The 2020 Tahoe Summit program was unlike any other. Due to the ongoing COVID-19 pandemic, today’s program was all virtual. Nonetheless, the speakers and organizers used today’s virtual gathering to highlight both the progress in preserving Lake Tahoe’s natural wonders and the danger that lies ahead if America doesn’t take bolder action soon on climate change.
Here’s what’s been happening at Lake Tahoe while we’ve been staying at home.
— Geoffrey Burtner (@DVRockJockey) August 16, 2020
Like everywhere else in the world, and especially like everywhere else in America, Lake Tahoe has been struggling with COVID-19. But in recent weeks, the Tahoe region has been flooded by wealthy San Francisco Bay Area and Los Angeles area locals scooping up vacation homes akin to affluent New Yorkers escaping to the Hamptons to forget about the reality that crashed down on the city. This migration has understandably led to rising tensions among the year-round locals, these vacation home buyers, and local governments.
Beyond COVID-19, the Tahoe region continues to face the long-term challenge of maintaining the near-pristine beauty of the lake and the landscape while the population continues to grow (see above). The Tahoe Basin is under a red flag warning this week due to the ongoing hot and dry conditions that are conducive to wildfires. Less than two weeks ago, a “firenado” erupted in Loyalton, California (about 25 miles northwest of Reno). And now, wildfires are burning across California.
Already, evidence points to climate change as a key factor in these wildfires’ prevalence and severity. Yet while California and Nevada have both taken some climate action in recent years, there’s much more to be done, particularly at the federal level, to address the carbon emissions that cause the climate change that threatens the future of Lake Tahoe… And really, all of humanity.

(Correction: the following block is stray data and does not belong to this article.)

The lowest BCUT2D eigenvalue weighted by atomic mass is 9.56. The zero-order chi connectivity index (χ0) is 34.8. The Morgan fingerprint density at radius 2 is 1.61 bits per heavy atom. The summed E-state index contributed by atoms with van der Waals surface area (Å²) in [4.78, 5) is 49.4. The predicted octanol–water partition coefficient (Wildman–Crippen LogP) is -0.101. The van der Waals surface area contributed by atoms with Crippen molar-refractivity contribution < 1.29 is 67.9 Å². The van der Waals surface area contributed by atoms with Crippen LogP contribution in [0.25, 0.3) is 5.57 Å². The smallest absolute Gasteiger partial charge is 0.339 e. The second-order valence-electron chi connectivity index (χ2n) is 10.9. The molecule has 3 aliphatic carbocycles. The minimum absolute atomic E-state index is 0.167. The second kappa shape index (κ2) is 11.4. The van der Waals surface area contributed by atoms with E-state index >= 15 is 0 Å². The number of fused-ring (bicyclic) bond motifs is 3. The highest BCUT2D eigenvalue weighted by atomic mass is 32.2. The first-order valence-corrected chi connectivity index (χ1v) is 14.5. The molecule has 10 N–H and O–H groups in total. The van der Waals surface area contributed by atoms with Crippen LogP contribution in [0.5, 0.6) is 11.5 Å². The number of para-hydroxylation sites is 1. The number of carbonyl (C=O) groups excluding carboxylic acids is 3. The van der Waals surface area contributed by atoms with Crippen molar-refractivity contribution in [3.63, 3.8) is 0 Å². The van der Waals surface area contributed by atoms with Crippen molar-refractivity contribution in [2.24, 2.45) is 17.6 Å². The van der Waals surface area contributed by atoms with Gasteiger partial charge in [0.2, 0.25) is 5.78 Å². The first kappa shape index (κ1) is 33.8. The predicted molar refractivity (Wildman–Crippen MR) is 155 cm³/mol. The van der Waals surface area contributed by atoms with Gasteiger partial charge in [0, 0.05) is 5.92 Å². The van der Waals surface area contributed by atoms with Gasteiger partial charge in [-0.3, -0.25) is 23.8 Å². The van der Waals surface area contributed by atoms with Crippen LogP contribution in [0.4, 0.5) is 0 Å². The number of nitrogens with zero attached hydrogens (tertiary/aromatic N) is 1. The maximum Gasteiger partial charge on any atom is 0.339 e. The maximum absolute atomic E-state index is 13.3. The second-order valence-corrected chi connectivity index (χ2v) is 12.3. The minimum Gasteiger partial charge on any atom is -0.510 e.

“Protecting the lake is not only good for the planet, but also for our states’ economies. We must make sure the lake stays protected, healthy, and accessible to all.”
– U.S. Senator Jacky Rosen
U.S. Senator Catherine Cortez Masto (D) had the unique honor of hosting this year’s all-virtual Tahoe Summit. In her opening remarks, Cortez Masto said, “Resiliency is the key to sustainability, and Lake Tahoe has shown amazing resiliency in the face of climate change.”
Those sentiments were mostly echoed by the other Democratic elected officials who spoke today. U.S. Senator Dianne Feinstein (D-California), the one Tahoe area Senator who was present for the launch of the first Tahoe Summit in 1997 and who still serves in Congress today, praised the bipartisan and bi-state cooperation that’s led to a total of $790 million in federal funding for Tahoe environmental restoration and infrastructure improvement projects since 1997. But then, she reminded everyone, “Despite the tremendous success of these projects, guess which challenge we still face: climate change. It threatens all our progress.” And a few minutes later, fellow Senator and 2020 Democratic vice presidential nominee Kamala Harris (D-California) seconded Feinstein: “Make no mistake: Climate change threatens our future in so many ways.”